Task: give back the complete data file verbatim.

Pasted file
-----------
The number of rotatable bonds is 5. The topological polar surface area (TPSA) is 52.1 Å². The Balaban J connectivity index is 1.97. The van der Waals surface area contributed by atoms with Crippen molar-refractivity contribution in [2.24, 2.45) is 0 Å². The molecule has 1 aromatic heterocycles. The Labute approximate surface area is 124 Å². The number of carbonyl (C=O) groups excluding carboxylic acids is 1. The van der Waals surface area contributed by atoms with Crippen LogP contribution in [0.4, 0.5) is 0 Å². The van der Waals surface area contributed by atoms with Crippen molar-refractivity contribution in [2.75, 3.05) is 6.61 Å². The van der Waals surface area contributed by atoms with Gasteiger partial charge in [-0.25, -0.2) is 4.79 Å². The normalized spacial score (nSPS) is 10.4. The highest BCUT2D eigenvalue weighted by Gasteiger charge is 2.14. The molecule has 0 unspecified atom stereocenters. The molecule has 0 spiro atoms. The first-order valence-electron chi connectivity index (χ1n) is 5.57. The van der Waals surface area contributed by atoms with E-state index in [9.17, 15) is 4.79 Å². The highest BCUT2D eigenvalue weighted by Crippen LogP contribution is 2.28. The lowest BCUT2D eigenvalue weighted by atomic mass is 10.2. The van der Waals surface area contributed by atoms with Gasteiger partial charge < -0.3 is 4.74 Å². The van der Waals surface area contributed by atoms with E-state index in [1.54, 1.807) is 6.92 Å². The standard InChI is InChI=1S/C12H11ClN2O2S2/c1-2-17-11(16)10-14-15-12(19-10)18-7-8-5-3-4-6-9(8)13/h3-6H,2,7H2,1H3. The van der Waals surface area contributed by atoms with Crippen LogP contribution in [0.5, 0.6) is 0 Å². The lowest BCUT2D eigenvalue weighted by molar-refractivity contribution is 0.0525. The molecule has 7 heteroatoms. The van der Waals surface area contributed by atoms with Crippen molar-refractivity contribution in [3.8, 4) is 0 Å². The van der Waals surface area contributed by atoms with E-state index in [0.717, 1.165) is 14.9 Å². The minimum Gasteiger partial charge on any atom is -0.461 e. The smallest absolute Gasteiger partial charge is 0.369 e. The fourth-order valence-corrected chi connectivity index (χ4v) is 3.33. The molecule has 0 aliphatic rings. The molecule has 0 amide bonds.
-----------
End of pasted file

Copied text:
The number of rotatable bonds is 5. The topological polar surface area (TPSA) is 52.1 Å². The Balaban J connectivity index is 1.97. The van der Waals surface area contributed by atoms with Crippen molar-refractivity contribution in [2.24, 2.45) is 0 Å². The molecule has 1 aromatic heterocycles. The Labute approximate surface area is 124 Å². The number of carbonyl (C=O) groups excluding carboxylic acids is 1. The van der Waals surface area contributed by atoms with Crippen LogP contribution in [0.4, 0.5) is 0 Å². The van der Waals surface area contributed by atoms with Crippen molar-refractivity contribution in [2.75, 3.05) is 6.61 Å². The van der Waals surface area contributed by atoms with Gasteiger partial charge in [-0.25, -0.2) is 4.79 Å². The normalized spacial score (nSPS) is 10.4. The highest BCUT2D eigenvalue weighted by Gasteiger charge is 2.14. The molecule has 0 unspecified atom stereocenters. The molecule has 0 spiro atoms. The first-order valence-electron chi connectivity index (χ1n) is 5.57. The van der Waals surface area contributed by atoms with E-state index in [9.17, 15) is 4.79 Å². The highest BCUT2D eigenvalue weighted by Crippen LogP contribution is 2.28. The lowest BCUT2D eigenvalue weighted by atomic mass is 10.2. The van der Waals surface area contributed by atoms with Gasteiger partial charge < -0.3 is 4.74 Å². The van der Waals surface area contributed by atoms with E-state index in [1.54, 1.807) is 6.92 Å². The standard InChI is InChI=1S/C12H11ClN2O2S2/c1-2-17-11(16)10-14-15-12(19-10)18-7-8-5-3-4-6-9(8)13/h3-6H,2,7H2,1H3. The van der Waals surface area contributed by atoms with Crippen LogP contribution in [0.5, 0.6) is 0 Å². The lowest BCUT2D eigenvalue weighted by molar-refractivity contribution is 0.0525. The molecule has 7 heteroatoms. The van der Waals surface area contributed by atoms with Crippen molar-refractivity contribution in [3.8, 4) is 0 Å². The van der Waals surface area contributed by atoms with E-state index in [0.717, 1.165) is 14.9 Å². The minimum Gasteiger partial charge on any atom is -0.461 e. The smallest absolute Gasteiger partial charge is 0.369 e. The fourth-order valence-corrected chi connectivity index (χ4v) is 3.33. The molecule has 0 aliphatic rings. The molecule has 0 amide bonds.